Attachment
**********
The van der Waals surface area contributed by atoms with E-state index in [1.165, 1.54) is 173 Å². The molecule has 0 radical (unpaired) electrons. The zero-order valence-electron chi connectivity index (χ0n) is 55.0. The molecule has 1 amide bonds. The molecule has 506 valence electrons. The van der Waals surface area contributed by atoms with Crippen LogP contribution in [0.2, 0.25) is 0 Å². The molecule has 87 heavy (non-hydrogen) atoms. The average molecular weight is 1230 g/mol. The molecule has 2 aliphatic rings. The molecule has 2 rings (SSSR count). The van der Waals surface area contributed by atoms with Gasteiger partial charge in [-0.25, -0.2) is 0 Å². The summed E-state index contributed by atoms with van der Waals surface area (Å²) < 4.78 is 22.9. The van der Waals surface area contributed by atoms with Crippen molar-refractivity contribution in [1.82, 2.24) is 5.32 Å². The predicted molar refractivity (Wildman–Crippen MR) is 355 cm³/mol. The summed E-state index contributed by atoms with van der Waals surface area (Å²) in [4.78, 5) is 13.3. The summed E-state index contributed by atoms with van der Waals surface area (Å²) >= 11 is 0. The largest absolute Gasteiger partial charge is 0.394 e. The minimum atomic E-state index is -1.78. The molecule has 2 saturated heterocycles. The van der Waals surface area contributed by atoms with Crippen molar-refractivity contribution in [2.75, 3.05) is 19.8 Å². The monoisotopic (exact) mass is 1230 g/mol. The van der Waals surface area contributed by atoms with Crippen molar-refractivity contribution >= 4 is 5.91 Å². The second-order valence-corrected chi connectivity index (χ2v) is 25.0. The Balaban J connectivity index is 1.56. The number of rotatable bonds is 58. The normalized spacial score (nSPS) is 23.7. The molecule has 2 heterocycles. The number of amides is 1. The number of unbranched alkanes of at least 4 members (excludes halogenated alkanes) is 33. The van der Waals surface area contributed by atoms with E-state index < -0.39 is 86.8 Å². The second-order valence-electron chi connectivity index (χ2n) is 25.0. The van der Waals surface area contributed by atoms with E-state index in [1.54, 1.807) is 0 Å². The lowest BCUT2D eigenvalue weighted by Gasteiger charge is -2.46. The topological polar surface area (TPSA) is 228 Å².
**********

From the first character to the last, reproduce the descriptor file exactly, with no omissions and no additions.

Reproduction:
The van der Waals surface area contributed by atoms with E-state index in [1.165, 1.54) is 173 Å². The molecule has 0 radical (unpaired) electrons. The zero-order valence-electron chi connectivity index (χ0n) is 55.0. The molecule has 1 amide bonds. The molecule has 506 valence electrons. The van der Waals surface area contributed by atoms with Crippen LogP contribution in [0.2, 0.25) is 0 Å². The molecule has 87 heavy (non-hydrogen) atoms. The average molecular weight is 1230 g/mol. The molecule has 2 aliphatic rings. The molecule has 2 rings (SSSR count). The van der Waals surface area contributed by atoms with Gasteiger partial charge in [-0.25, -0.2) is 0 Å². The summed E-state index contributed by atoms with van der Waals surface area (Å²) < 4.78 is 22.9. The van der Waals surface area contributed by atoms with Crippen molar-refractivity contribution in [1.82, 2.24) is 5.32 Å². The predicted molar refractivity (Wildman–Crippen MR) is 355 cm³/mol. The summed E-state index contributed by atoms with van der Waals surface area (Å²) in [4.78, 5) is 13.3. The summed E-state index contributed by atoms with van der Waals surface area (Å²) >= 11 is 0. The largest absolute Gasteiger partial charge is 0.394 e. The minimum atomic E-state index is -1.78. The molecule has 2 saturated heterocycles. The van der Waals surface area contributed by atoms with Crippen molar-refractivity contribution in [2.75, 3.05) is 19.8 Å². The monoisotopic (exact) mass is 1230 g/mol. The van der Waals surface area contributed by atoms with Crippen molar-refractivity contribution >= 4 is 5.91 Å². The second-order valence-corrected chi connectivity index (χ2v) is 25.0. The Balaban J connectivity index is 1.56. The number of rotatable bonds is 58. The normalized spacial score (nSPS) is 23.7. The molecule has 2 heterocycles. The number of amides is 1. The number of unbranched alkanes of at least 4 members (excludes halogenated alkanes) is 33. The van der Waals surface area contributed by atoms with E-state index < -0.39 is 86.8 Å². The second-order valence-electron chi connectivity index (χ2n) is 25.0. The van der Waals surface area contributed by atoms with E-state index in [1.54, 1.807) is 0 Å². The lowest BCUT2D eigenvalue weighted by Gasteiger charge is -2.46. The topological polar surface area (TPSA) is 228 Å².